- Two to three tablespoons fresh roasted garlic puree (see below for instructions)
- One 9.5-ounce jar artichoke hearts in water, well drained and chopped
- Hot pepper seasoning to taste (I used a half-teaspoon of homemade Harissa, but a good quality ground hot pepper will do, or chili paste or whatever you like. It’s optional, depending on your love of heat.)
- Dash fine sea salt
- To prepare the butternut squash puree, I find it easiest to start one day ahead. Wash the squash, slice off the ends, cut lengthwise in half and seed. Coat with a bit of olive oil or oil of choice and roast cut side down in a 375-degree oven until very soft, about 45 minutes. Allow the squash to cool until you can handle it; then, scoop out the flesh into a food processor bowl and puree until completely smooth. Now place the puree in a paper towel-lined colander and place in a bowl in the refrigerator for at least 12 hours—up to 24 hours—to drain.
- Likewise, place your cup of Greek yogurt in a paper towel-lined colander over a bowl in the frig for the same amount of time—you'll end up with a reduced heavy tart cream. Yum.
- The mayonnaise can be made at least five days in advance, but really the fresher the better. I do it within 24 hours of making the dish. Many people use a food processor to make homemade mayonnaise or aioli, but I still whisk by hand. Call me old fashioned. Put the two large egg yolks in a medium glass mixer bowl that is sitting on a damp kitchen towel (which will prevent the bowl from moving as you are whisking) and whisk until smooth and creamy. Add two tablespoons fresh lemon juice and a quarter-teaspoon fine sea salt and a pinch of white pepper. Whisk until smooth. Adding drip by drip at first, whisk in one cup of good-quality olive oil. The trick is to create a continuous emulsion, not allowing the eggs and the oil to separate—all in all, takes about 10 minutes. As the mixture takes shape, you can add the oil in larger amounts. If the eggs and oil do separate, stop adding the oil and whisk vigorously until you pull everything back together. Be brave; it will happen. Once all the oil is incorporated and you have a smooth, thick creation (much like mayo), add two teaspoons of Dijon, a few grinds of black pepper and whisk to incorporate.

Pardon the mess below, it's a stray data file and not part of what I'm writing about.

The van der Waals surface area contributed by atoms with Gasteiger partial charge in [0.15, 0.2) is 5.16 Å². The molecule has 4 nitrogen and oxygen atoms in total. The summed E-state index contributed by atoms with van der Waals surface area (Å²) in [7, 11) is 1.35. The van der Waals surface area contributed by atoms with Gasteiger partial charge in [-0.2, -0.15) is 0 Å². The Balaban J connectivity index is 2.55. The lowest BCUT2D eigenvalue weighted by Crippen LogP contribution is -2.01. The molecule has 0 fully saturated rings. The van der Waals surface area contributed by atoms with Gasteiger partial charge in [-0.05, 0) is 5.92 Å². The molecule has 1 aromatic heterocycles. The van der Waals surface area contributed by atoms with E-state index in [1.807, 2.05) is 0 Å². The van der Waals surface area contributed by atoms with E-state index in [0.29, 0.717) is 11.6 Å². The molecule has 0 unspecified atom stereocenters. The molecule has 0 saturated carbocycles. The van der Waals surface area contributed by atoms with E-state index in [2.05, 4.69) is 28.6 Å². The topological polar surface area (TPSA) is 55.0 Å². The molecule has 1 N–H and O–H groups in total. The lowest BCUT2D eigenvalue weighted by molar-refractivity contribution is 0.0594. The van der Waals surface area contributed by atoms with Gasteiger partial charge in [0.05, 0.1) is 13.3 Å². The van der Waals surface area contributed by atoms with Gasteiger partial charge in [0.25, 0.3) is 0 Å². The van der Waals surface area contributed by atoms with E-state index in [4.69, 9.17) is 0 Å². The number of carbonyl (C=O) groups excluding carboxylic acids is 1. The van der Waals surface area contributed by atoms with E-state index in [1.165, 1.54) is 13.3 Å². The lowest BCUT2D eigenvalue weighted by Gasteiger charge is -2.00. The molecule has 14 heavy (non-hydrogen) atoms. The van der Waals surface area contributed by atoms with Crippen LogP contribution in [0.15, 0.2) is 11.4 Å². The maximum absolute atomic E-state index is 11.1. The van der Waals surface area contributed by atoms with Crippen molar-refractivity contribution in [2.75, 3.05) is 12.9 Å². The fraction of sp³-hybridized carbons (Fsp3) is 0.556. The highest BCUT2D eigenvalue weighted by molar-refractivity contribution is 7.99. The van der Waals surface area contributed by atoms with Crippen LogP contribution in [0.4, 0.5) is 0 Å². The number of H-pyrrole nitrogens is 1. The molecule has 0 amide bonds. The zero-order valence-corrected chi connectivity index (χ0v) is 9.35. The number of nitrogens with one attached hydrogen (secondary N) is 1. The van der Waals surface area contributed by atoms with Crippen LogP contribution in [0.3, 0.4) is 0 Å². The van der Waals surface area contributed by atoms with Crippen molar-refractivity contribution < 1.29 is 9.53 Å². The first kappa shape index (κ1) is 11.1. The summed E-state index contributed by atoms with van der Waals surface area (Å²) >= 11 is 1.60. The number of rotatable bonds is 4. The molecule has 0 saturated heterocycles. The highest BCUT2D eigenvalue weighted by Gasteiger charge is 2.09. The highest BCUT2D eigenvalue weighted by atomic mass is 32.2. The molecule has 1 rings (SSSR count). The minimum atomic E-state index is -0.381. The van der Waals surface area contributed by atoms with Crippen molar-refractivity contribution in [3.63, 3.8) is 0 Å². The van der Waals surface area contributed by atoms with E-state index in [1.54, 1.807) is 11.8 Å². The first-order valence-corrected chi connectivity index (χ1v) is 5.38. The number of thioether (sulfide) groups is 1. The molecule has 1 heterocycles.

- You can prepare your roasted garlic puree ahead by a week and store it in a tightly covered dish in the refrigerator, too. Take a really nice bulb of large garlic—maybe Persian Star or Georgian Crystal—cut off the top to expose the cloves, encase the bulb in foil, douse it with olive oil, seal tightly and roast for about an hour at 400 degrees. Check at 45 minutes to make sure it isn’t burning. Once cooled, you can just squeeze out the pulp and mash with a fork.
- Preheat the oven to 375 degrees.
- Have your artichoke hearts completely drained and well chopped.
- Generously butter an 8 X 8 square glass baking dish.
- Begin with the squash bottom and the heavy cream. Put the cream in a small saucepan and add the fresh herbs. Bring to a simmer and cook gently for about a minute. Now turn off the burner and allow the cream to absorb the herb’s flavor until you are ready to include it in recipe.
- Next, whip the egg whites with the cream of tartar to stiff peaks. The warmer your egg whites, the higher they will whip, so have them at room temp. Set the whipped egg whites aside.